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Drexel named chief trial counsel

By Diane Curtis
Staff Writer

The State Bar’s new chief prosecutor has a question: Why are hotline complaints against California attorneys on the decline?

It’s an answer Scott Drexel will be seeking as he assumes the role of chief trial counsel of the bar, an appointment made by members of the board of governors at their March meeting.

Scott Drexel
Drexel

“One of the things I’m wondering is if we’ve been doing all the outreach we’ve done in the past,” said Drexel, who moves to the prosecutorial arm of the bar’s lauded discipline system after 26 years at the Sta te Bar Court, the last 16 as chief court counsel. He also became the court’s administrative officer in 1995 and is the senior executive responsible for oversight of the bar’s Client Security Fund, the Office of Mandatory Fee Arbitration and the Office of Probation.  

The number of calls to the bar’s complaint hotline dropped from 156,290 in 2003 to 96,727 in 2004. “It’s still a lot of calls, but it’s a pretty significant drop,” said Drexel. While contemplating whether such outreach efforts as ads providing hotline telephone numbers in the attorney section of the Yellow Pages need beefing up, he emphasized that he won’t jump to conclusions and wants the answers to come from his new staff. 

A graduate of the University of Southern California and Hastings College of the Law, Drexel, 56, succeeds Mike Nisperos Jr., who did not seek a second four-year term. Drexel said he plans to serve at least two terms. He was chosen from 38 candidates and six finalists and “clearly emerged as the best qualified,” said State Bar Executive Director Judy Johnson. “He has an encyclopedic knowledge of the discipline system and is an exemplary manager and motivator of people.” The office, with a staff of more than 220, investigates about 4,000 cases a year. The nomination requires Senate confirmation.

State Bar President John Van de Kamp lauded the selection as “an outstanding appointment — a view confirmed by the board of governors after lengthy interviews with the top candidates.” Drexel “brings to the job a strong background in the State Bar disciplinary system and has strong support from members of the court as well as within the disciplinary staff.”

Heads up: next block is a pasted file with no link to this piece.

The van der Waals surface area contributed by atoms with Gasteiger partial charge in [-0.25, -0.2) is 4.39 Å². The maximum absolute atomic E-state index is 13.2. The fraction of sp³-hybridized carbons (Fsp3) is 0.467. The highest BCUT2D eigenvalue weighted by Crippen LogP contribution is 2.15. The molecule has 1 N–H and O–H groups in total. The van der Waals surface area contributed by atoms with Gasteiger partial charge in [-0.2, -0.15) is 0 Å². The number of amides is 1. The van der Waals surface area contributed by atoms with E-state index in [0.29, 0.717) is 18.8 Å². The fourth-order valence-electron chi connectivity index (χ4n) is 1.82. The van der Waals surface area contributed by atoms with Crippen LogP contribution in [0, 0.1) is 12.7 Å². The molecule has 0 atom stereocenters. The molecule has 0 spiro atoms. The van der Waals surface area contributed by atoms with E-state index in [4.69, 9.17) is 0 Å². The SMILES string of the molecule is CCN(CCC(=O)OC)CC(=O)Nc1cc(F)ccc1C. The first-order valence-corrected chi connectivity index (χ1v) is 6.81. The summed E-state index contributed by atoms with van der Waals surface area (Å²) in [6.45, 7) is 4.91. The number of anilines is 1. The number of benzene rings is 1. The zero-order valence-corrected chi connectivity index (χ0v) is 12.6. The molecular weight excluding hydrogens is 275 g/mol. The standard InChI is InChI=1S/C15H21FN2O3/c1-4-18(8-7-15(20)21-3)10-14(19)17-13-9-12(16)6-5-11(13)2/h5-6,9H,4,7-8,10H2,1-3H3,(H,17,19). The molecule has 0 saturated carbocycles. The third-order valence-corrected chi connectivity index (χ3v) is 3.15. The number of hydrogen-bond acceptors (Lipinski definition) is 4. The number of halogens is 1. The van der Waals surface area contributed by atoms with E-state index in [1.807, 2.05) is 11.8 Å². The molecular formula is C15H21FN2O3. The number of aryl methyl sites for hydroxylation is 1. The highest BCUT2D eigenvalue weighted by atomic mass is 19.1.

Drexel, who served in the State Bar’s Office of General Counsel from 1976 to 1986 before working three years in private practice, agreed that his knowledge of the disciplinary system gives him an advantage in the new job, which he hopes to assume in April.

“I won’t have a learning curve,” he said, noting that the State Bar’s mission of protecting the public will not be compromised during a transition. “Our rules, our case law, the way things work in the State Bar are very specialized.” He said he sought the job because he “was ready for a new challenge.”

As chief counsel and administrative officer for the State Bar Court, the well-liked Drexel oversees a staff of more than 60. He said he is especially proud that during his tenure, the state Supreme Court, which must approve bar disciplinary actions, has delegated more authority to the bar court.

He also cited as accomplishments the continued high quality of the court’s work and his part in creating the Alternative Discipline Program, which helps attorneys who may face disciplinary charges confront their substance abuse or mental health problems.

The “even and steady leadership that he showed over in the court will serve him very well as chief trial counsel,” said Joel S. Miliband, a vice president of the bar and co-chair of the board discipline committee.

Drexel lives in the Bay Area with Nancy, his wife of 32 years. They have a daughter, Jill, 28, a teacher, and a son, Scott Jr., 20, a student at the University of California at Berkeley. Drexel said he will keep his home in Northern California but spend most of his time as chief trial counsel in Los Angeles.

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